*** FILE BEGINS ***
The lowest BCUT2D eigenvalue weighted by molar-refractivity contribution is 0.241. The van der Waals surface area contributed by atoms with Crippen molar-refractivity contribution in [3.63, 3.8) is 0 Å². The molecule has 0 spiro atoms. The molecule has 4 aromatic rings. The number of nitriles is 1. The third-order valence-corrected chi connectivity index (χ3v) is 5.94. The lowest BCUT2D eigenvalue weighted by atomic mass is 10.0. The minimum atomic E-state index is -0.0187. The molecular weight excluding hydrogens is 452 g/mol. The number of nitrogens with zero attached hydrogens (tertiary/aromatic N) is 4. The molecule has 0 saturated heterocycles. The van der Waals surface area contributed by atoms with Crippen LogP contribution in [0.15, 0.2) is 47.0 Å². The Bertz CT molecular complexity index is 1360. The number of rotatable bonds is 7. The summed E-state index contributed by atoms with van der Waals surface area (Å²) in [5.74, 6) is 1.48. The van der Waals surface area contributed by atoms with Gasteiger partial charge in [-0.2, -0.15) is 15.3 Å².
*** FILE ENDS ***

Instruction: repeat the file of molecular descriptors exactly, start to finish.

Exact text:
The lowest BCUT2D eigenvalue weighted by molar-refractivity contribution is 0.241. The van der Waals surface area contributed by atoms with Crippen molar-refractivity contribution in [3.63, 3.8) is 0 Å². The molecule has 0 spiro atoms. The molecule has 4 aromatic rings. The number of nitriles is 1. The third-order valence-corrected chi connectivity index (χ3v) is 5.94. The lowest BCUT2D eigenvalue weighted by atomic mass is 10.0. The minimum atomic E-state index is -0.0187. The molecular weight excluding hydrogens is 452 g/mol. The number of nitrogens with zero attached hydrogens (tertiary/aromatic N) is 4. The molecule has 0 saturated heterocycles. The van der Waals surface area contributed by atoms with Crippen LogP contribution in [0.15, 0.2) is 47.0 Å². The Bertz CT molecular complexity index is 1360. The number of rotatable bonds is 7. The summed E-state index contributed by atoms with van der Waals surface area (Å²) in [5.74, 6) is 1.48. The van der Waals surface area contributed by atoms with Gasteiger partial charge in [-0.2, -0.15) is 15.3 Å².